COS 64-2 - Landscape genetics of orchid bees in a fragmented tropical landscape

Wednesday, August 10, 2011: 8:20 AM
16A, Austin Convention Center
Sevan Suni, Center for Insect Science, University of Arizona, Tucson, AZ and Berry J. Brosi, Environmental Sciences, Emory University, Atlanta, GA

Habitat fragmentation has been implicated as a major driver of declines in abundance and species diversity across taxa, because it changes the distribution of resources, and reduces genetic connectivity among populations.  Population persistence in fragmented areas depends on dispersal potential and maintenance of gene flow among fragments of habitat.   We used landscape genetic techniques to characterize, for two orchid bee species with equal abundance, levels of genetic differentiation among 22 fragments of tropical forest in Southeastern Costa Rica.  We measured population differentiation with an analogue to the traditional summary statistic Fst, as well as two new measures that more accurately reflect the level of differentiation when highly variable loci are used: G’st and Dest.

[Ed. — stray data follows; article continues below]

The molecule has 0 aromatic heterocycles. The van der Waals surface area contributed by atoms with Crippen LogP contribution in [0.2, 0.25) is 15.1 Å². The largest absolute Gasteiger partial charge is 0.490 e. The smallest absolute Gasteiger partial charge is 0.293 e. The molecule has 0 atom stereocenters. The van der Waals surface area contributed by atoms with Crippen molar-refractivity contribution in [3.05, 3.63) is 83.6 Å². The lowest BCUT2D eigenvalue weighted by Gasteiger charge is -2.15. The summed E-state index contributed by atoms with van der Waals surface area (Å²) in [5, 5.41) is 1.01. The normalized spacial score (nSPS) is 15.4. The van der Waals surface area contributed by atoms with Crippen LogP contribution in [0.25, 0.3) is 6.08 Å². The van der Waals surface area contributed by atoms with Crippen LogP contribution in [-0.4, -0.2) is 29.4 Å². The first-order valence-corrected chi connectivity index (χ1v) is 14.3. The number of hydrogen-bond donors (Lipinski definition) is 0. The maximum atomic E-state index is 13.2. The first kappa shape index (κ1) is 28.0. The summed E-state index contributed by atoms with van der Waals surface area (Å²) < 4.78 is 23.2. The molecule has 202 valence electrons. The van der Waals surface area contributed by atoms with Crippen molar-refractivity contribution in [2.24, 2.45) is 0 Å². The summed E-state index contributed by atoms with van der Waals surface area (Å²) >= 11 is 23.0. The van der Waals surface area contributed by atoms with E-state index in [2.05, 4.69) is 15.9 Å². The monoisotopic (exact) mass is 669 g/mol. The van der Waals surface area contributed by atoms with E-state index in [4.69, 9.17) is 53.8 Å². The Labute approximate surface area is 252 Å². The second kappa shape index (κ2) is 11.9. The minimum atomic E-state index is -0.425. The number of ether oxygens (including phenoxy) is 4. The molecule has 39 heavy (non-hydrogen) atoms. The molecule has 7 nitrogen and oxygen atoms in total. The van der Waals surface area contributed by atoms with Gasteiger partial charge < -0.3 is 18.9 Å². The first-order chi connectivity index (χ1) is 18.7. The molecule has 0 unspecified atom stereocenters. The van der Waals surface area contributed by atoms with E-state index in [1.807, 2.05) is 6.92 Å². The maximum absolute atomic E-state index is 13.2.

We found a surprising difference in levels of genetic differentiation between the species in all three measures used.  This suggests that caution should be used when using data on abundance to draw conclusions about the conservation status of a species, and also that generalizing conservation status of a community based on studies of just one species may be of limited value.

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